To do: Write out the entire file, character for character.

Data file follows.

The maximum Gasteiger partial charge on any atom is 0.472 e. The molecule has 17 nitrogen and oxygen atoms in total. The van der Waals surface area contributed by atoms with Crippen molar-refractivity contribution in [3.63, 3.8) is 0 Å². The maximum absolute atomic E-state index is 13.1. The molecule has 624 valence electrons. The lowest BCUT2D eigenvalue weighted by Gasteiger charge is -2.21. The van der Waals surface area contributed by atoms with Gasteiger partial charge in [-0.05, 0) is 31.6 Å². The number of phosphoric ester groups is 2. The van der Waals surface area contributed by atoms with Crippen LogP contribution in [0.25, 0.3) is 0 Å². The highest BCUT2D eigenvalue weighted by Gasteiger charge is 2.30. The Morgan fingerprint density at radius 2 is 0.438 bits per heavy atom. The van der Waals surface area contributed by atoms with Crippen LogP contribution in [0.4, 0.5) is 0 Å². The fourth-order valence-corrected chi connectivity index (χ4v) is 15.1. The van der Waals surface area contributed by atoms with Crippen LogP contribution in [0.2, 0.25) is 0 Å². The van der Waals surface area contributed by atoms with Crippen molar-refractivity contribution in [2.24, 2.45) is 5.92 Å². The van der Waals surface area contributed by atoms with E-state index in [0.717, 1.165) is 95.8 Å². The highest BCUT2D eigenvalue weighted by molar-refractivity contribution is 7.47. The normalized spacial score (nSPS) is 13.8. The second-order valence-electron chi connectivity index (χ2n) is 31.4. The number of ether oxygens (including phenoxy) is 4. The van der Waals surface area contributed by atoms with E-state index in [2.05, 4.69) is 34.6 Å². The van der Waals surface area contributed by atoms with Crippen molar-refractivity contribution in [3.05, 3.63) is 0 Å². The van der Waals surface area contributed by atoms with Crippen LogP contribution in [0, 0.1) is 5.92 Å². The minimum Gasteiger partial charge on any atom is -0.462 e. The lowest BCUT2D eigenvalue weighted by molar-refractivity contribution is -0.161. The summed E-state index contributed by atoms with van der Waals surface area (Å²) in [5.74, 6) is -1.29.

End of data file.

The maximum Gasteiger partial charge on any atom is 0.472 e. The molecule has 17 nitrogen and oxygen atoms in total. The van der Waals surface area contributed by atoms with Crippen molar-refractivity contribution in [3.63, 3.8) is 0 Å². The maximum absolute atomic E-state index is 13.1. The molecule has 624 valence electrons. The lowest BCUT2D eigenvalue weighted by Gasteiger charge is -2.21. The van der Waals surface area contributed by atoms with Gasteiger partial charge in [-0.05, 0) is 31.6 Å². The number of phosphoric ester groups is 2. The van der Waals surface area contributed by atoms with Crippen LogP contribution in [0.25, 0.3) is 0 Å². The highest BCUT2D eigenvalue weighted by Gasteiger charge is 2.30. The Morgan fingerprint density at radius 2 is 0.438 bits per heavy atom. The van der Waals surface area contributed by atoms with Crippen LogP contribution in [0.4, 0.5) is 0 Å². The fourth-order valence-corrected chi connectivity index (χ4v) is 15.1. The van der Waals surface area contributed by atoms with Crippen LogP contribution in [0.2, 0.25) is 0 Å². The van der Waals surface area contributed by atoms with Crippen molar-refractivity contribution in [2.24, 2.45) is 5.92 Å². The van der Waals surface area contributed by atoms with E-state index in [0.717, 1.165) is 95.8 Å². The highest BCUT2D eigenvalue weighted by molar-refractivity contribution is 7.47. The normalized spacial score (nSPS) is 13.8. The second-order valence-electron chi connectivity index (χ2n) is 31.4. The number of ether oxygens (including phenoxy) is 4. The van der Waals surface area contributed by atoms with E-state index in [2.05, 4.69) is 34.6 Å². The van der Waals surface area contributed by atoms with Crippen molar-refractivity contribution in [3.05, 3.63) is 0 Å². The van der Waals surface area contributed by atoms with Crippen LogP contribution in [0, 0.1) is 5.92 Å². The minimum Gasteiger partial charge on any atom is -0.462 e. The lowest BCUT2D eigenvalue weighted by molar-refractivity contribution is -0.161. The summed E-state index contributed by atoms with van der Waals surface area (Å²) in [5.74, 6) is -1.29.